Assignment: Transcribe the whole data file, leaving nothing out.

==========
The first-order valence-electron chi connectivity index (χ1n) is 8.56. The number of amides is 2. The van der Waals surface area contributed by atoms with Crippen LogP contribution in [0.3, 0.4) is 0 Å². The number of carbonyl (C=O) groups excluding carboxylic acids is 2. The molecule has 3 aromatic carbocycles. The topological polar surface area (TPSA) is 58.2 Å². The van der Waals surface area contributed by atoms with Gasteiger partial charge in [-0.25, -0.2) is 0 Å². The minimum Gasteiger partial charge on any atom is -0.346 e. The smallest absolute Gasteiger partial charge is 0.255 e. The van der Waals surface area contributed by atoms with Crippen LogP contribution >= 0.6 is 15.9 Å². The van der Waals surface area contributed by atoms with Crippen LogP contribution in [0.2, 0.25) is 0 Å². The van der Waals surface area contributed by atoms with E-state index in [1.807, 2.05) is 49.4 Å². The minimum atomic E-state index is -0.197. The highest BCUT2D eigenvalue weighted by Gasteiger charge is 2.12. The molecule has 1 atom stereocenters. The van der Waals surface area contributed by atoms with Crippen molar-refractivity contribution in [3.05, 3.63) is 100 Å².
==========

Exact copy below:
The first-order valence-electron chi connectivity index (χ1n) is 8.56. The number of amides is 2. The van der Waals surface area contributed by atoms with Crippen LogP contribution in [0.3, 0.4) is 0 Å². The number of carbonyl (C=O) groups excluding carboxylic acids is 2. The molecule has 3 aromatic carbocycles. The topological polar surface area (TPSA) is 58.2 Å². The van der Waals surface area contributed by atoms with Gasteiger partial charge in [-0.25, -0.2) is 0 Å². The minimum Gasteiger partial charge on any atom is -0.346 e. The smallest absolute Gasteiger partial charge is 0.255 e. The van der Waals surface area contributed by atoms with Crippen LogP contribution >= 0.6 is 15.9 Å². The van der Waals surface area contributed by atoms with Crippen LogP contribution in [0.2, 0.25) is 0 Å². The van der Waals surface area contributed by atoms with E-state index in [1.807, 2.05) is 49.4 Å². The minimum atomic E-state index is -0.197. The highest BCUT2D eigenvalue weighted by Gasteiger charge is 2.12. The molecule has 1 atom stereocenters. The van der Waals surface area contributed by atoms with Crippen molar-refractivity contribution in [3.05, 3.63) is 100 Å².